I recently reviewed Reihan Salam’s Melting Pot or Civil War? A Son of Immigrants Makes the Case Against Open Borders. My review is critical, but there is one major point on immigration that Salam gets right elsewhere: President Donald Trump will undermine the cause of immigration restriction. Trump’s ugly rhetoric from the beginning, his administration’s casual and unnecessary cruelty in the case of child separations, his pandering with the Muslim travel ban, and his consistent call for a wall that will not slow down the flow of illegal immigrants and asylum seekers who turn themselves in to Border Patrol, are all potentially undermining immigration restriction. Immigration is getting more popular.
Gallup has been asking the same question on immigration since 1965:
Thinking now about immigrants — that is, people who come from other countries to live here in the United States, in your view, should immigration be kept at its present level, increased or decreased?
Since Trump was elected in 2016, the percentage of Americans who wanted increased immigration has risen by 9 percentage points from 21 percent to 30 percent (Figure 1). Meanwhile, the percentage of Americans who want less immigration has fallen from 38 percent to 31 percent. In other words, the difference between those who want to increase immigration and those who want to decrease it currently lies within the statistical margin of error. The percentage of those who want to keep immigration at the present level has stayed constant over that time. The last time support for increased immigration climbed that much in so short a time was between 2011 and 2014, during a debate over a major reform bill in Congress. Although the pro‐reform side did not convince Congress to liberalize immigration law, they may have changed the minds of many Americans.
The current and gradual shift toward the pro‐immigration opinion is especially large compared to 1993 when only 6 percent of Americans wanted to increase immigration and 65 percent wanted to decrease it. Since then, the percentage of Americans who want more legal immigration has increased 5‑fold while the percentage of those who want to cut immigration has more than halved.
One criticism of the above Gallup question is that it asks about all immigration, which also includes illegal immigration. Anecdotally, many people tell me that the question is bad because it doesn’t specify legal immigration and that support for legal immigration is much higher. Gallup asked the same question about LEGAL immigration in 2018 and the results were barely different from the ALL immigration question (Table 1). Fewer people support decreasing legal immigration and more support increasing it, but the difference is minor. Bottom line: Most people who read the “all immigration” question understand that it includes “legal immigrants” and isn’t limited to just illegal immigrants. The group of Americans who is “very opposed to illegal immigration and very supportive of legal immigration” is likely small.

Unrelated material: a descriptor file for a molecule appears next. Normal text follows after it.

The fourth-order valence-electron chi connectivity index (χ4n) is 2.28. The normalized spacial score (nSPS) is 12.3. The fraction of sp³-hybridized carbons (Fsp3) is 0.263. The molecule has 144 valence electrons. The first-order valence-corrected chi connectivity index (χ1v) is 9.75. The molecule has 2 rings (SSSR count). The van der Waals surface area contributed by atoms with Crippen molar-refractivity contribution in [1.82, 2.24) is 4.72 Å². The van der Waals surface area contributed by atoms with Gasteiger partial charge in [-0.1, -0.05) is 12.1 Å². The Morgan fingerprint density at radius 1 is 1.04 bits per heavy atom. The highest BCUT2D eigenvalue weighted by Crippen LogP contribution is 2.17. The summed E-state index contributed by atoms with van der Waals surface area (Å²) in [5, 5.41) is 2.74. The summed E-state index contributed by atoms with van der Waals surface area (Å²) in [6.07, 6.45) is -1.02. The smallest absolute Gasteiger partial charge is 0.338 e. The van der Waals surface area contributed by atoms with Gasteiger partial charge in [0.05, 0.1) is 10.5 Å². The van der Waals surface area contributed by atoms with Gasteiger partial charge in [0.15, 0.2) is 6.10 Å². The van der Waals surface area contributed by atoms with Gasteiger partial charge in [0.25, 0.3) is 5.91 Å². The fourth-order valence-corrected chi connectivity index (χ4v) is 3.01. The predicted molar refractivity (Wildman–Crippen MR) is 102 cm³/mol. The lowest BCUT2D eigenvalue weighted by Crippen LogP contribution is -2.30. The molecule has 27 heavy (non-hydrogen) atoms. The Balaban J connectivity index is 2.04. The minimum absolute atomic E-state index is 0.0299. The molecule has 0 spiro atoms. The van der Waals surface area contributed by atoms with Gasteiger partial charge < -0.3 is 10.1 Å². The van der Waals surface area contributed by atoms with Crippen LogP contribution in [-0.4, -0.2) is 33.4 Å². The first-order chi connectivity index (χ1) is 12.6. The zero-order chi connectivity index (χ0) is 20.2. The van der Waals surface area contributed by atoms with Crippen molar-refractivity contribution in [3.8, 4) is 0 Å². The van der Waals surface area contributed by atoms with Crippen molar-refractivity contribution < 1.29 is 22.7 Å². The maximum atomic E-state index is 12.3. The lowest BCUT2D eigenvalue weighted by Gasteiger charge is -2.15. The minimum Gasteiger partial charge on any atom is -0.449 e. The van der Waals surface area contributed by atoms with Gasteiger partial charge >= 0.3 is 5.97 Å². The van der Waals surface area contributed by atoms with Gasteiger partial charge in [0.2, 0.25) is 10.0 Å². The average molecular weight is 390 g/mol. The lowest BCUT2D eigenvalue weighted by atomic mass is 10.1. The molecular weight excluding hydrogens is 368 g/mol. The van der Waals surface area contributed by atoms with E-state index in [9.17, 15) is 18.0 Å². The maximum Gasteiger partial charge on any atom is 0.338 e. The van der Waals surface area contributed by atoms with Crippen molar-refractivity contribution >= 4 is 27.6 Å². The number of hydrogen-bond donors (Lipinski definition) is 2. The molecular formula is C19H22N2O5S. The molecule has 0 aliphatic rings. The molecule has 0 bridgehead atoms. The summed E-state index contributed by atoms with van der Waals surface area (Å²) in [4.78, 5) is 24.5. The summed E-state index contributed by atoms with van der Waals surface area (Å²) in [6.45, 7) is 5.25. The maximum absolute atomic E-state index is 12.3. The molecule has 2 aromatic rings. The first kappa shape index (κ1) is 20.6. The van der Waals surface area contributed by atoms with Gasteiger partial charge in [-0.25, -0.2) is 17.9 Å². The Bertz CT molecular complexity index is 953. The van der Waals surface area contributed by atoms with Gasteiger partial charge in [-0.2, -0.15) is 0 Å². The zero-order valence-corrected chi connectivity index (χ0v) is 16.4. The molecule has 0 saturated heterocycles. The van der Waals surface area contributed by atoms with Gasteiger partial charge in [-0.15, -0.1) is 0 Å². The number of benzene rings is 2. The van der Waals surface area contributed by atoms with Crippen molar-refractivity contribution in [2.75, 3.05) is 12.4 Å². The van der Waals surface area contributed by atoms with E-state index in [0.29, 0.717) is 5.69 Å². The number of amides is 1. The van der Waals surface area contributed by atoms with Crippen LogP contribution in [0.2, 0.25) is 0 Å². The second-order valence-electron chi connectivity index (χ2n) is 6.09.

Gallup has a suggestive and intermittently asked poll where they attempt to gauge the public perception of the threat that illegal immigrants pose. In 2019, 47 percent said that it was “critical” (the highest threat level), but that is below the 50 percent who rated it as “critical” in 2004. Looking at the two Gallup poll results, some of the people who think that illegal entry is a critical threat do not want to cut immigration. This has potentially important implications for whether the perception of chaos is a driver of immigration opinion.
Pew asks a slightly different question about whether immigrants strengthen the country or are a burden. The responses to that question (Figure 2) are probably closely correlated with support for increased immigration. Since Donald Trump started his campaign in 2015, the public’s positive opinion of immigrants has risen substantially. There were increases in the pro‐immigration opinion of similar magnitude before, but the Trump‐effect could be driving them today.
The General Social Survey did not ask about people’s opinion on immigration in 2018, but the Gallup and Pew polls convincingly show that Americans are becoming more supportive of increasing immigration and that Trump has probably helped that transformation along. Some of the shift in public opinion is likely a partisan reaction among Democrats to a Republican president whose main issue is restricting immigration. However, Democrats started becoming more pro‐immigration over a decade ago, so it’s also a shift in their ideology.
Public opinion matters in our political system because the opinions of the median voter basically determine policy in the long run. The rise in support for increasing legal immigration, partly because of the Trump administration, is great for the country and bad for immigration restrictionists.